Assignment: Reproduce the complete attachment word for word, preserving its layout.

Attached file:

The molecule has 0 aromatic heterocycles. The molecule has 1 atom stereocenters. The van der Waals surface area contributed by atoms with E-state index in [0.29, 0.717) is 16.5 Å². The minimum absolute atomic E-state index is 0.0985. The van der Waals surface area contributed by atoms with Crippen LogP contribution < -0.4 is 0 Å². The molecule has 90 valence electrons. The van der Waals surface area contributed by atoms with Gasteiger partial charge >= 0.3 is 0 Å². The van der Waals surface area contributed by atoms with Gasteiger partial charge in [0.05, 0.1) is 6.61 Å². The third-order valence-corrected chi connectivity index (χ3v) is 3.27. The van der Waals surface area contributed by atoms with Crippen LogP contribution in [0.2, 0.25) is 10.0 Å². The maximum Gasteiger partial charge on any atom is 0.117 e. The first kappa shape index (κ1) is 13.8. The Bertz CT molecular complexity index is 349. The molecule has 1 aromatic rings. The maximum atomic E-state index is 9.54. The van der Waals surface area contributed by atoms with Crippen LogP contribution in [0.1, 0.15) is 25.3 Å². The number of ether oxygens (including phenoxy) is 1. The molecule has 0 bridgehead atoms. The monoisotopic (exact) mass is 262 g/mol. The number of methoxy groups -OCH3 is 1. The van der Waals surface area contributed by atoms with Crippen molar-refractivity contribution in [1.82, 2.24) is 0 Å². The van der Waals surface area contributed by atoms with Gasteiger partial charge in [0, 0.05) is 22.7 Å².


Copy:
The molecule has 0 aromatic heterocycles. The molecule has 1 atom stereocenters. The van der Waals surface area contributed by atoms with E-state index in [0.29, 0.717) is 16.5 Å². The minimum absolute atomic E-state index is 0.0985. The van der Waals surface area contributed by atoms with Crippen LogP contribution < -0.4 is 0 Å². The molecule has 90 valence electrons. The van der Waals surface area contributed by atoms with Gasteiger partial charge >= 0.3 is 0 Å². The van der Waals surface area contributed by atoms with Gasteiger partial charge in [0.05, 0.1) is 6.61 Å². The third-order valence-corrected chi connectivity index (χ3v) is 3.27. The van der Waals surface area contributed by atoms with Crippen LogP contribution in [0.2, 0.25) is 10.0 Å². The maximum Gasteiger partial charge on any atom is 0.117 e. The first kappa shape index (κ1) is 13.8. The Bertz CT molecular complexity index is 349. The molecule has 1 aromatic rings. The maximum atomic E-state index is 9.54. The van der Waals surface area contributed by atoms with Crippen LogP contribution in [0.1, 0.15) is 25.3 Å². The number of ether oxygens (including phenoxy) is 1. The molecule has 0 bridgehead atoms. The monoisotopic (exact) mass is 262 g/mol. The number of methoxy groups -OCH3 is 1. The van der Waals surface area contributed by atoms with Crippen molar-refractivity contribution in [1.82, 2.24) is 0 Å². The van der Waals surface area contributed by atoms with Gasteiger partial charge in [0, 0.05) is 22.7 Å².